I've been asked a lot of questions about what it's like to play out and I'm going to try to answer those questions. But I can only do that from my perspective, that of a working drummer in a jazz band with no tales of drunken debauchery to tell.
I would like you all to get the image of rock band and a rock setting completely out of your head. Jazz clubs, jazz bands and jazz musicians are distinctly different from rock-the terms cannot be used interchangeably. I'm playing music written by people like Miles Davis and John Coltrane, Sidney Bechet and Charlie "Bird" Parker. This requires a particular set of skills and the music defines the experience. Click on the links and give some of these greats a listen so you can understand what I'm talking about.
So what's it like "out there"? It's not what most people think it is. As the drummer, I'm seated in the back, behind a row of cymbals and my view is the back of the horn players heads. I don't see the audience, which is fine by me because I like to play with my head down and my eyes closed. Audience contact is something I'm not interested in. I'm interested in creating the musical bridge with the bass player that gives the other musicians the freedom to play what they want, whenever they want and to come back together in perfect time.
In a jazz club, the people are there to listen, they know the music and they want improvisation. They do not want a note for note rendition of something they heard on an album as that would be boring. Also, it is not uncommon for other musicians to be in the audience and when a girl drummer blows into town more musicians have a way of turning up. Which leads to the best part of the night.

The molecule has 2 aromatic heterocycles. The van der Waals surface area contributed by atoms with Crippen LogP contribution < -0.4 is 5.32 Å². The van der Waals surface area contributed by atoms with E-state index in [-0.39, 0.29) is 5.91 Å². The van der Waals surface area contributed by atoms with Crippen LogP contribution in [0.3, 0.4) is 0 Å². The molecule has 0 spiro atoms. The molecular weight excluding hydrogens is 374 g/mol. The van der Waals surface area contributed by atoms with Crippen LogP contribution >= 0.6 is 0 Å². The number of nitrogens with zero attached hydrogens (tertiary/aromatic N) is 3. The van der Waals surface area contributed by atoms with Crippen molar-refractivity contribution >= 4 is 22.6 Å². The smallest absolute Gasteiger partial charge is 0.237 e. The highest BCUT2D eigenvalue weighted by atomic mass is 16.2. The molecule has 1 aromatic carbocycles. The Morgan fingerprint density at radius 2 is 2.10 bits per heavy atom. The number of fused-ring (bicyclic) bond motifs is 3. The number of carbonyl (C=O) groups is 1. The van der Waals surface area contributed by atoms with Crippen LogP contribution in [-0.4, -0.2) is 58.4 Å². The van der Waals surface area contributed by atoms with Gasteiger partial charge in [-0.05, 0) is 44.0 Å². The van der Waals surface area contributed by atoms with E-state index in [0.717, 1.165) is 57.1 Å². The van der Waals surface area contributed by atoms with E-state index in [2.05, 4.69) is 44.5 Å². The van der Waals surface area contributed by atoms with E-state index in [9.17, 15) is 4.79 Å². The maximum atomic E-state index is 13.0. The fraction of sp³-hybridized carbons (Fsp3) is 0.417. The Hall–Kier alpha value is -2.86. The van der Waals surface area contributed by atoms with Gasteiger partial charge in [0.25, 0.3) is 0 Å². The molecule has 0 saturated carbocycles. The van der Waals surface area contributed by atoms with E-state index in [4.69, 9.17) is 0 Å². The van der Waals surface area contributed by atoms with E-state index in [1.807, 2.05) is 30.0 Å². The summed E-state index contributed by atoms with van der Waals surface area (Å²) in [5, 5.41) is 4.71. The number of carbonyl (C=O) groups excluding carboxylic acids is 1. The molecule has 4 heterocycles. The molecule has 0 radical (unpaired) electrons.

After the place closes all those musicians get together and play with no one but the bartender to listen. Even after 2 three hour sets, the energy is still there and the musical "conversation" that takes places is richer and more interesting than it was with a paying audience. These other musicians also solve the pesky problem of "where are we going to sleep tonight". They'll put you up for a few days and feed you as well. Otherwise you're either sleeping in a van or your staying in a cheap roach motel, hardly a glamorous experience.
I want to address the question about what happens when a guy hits on me when I'm playing out. It rarely happens and for several reasons. I'm not personable when I'm playing, I don't accept drinks from men and I'm always within eyeshot of a bandmate. Guys in a band don't like it when men approach their drummer and they don't really let people near me. I'm protected by four guys, I'm perfectly safe out there and the Hubby knows it. My bandmates would never lay a hand on me as they respect me as a musician and I won't tolerate anything less than that.
Now enough of that business. You may have noticed that my blog has had a makeover. I'd like to thank my friend Dezz for making the banner and for helping me with the color scheme.
Next week I'll be back to posting figures as I've gotten 11 of them off the painting table and I'm keen to get them up here.
It's Sunday folks and that means the weekend isn't over yet. So if you haven't made merry, there's still time left for it. Have yourselves a great day. I know I will.
NOTE: I TRIED AUTOPOSTING THIS BLOODY THING AND APPARENTLY THAT DIDN'T WORK AS ONLY A TITLE SHOWED UP AND NO FECKING POST. I'M SORRY FOR THAT!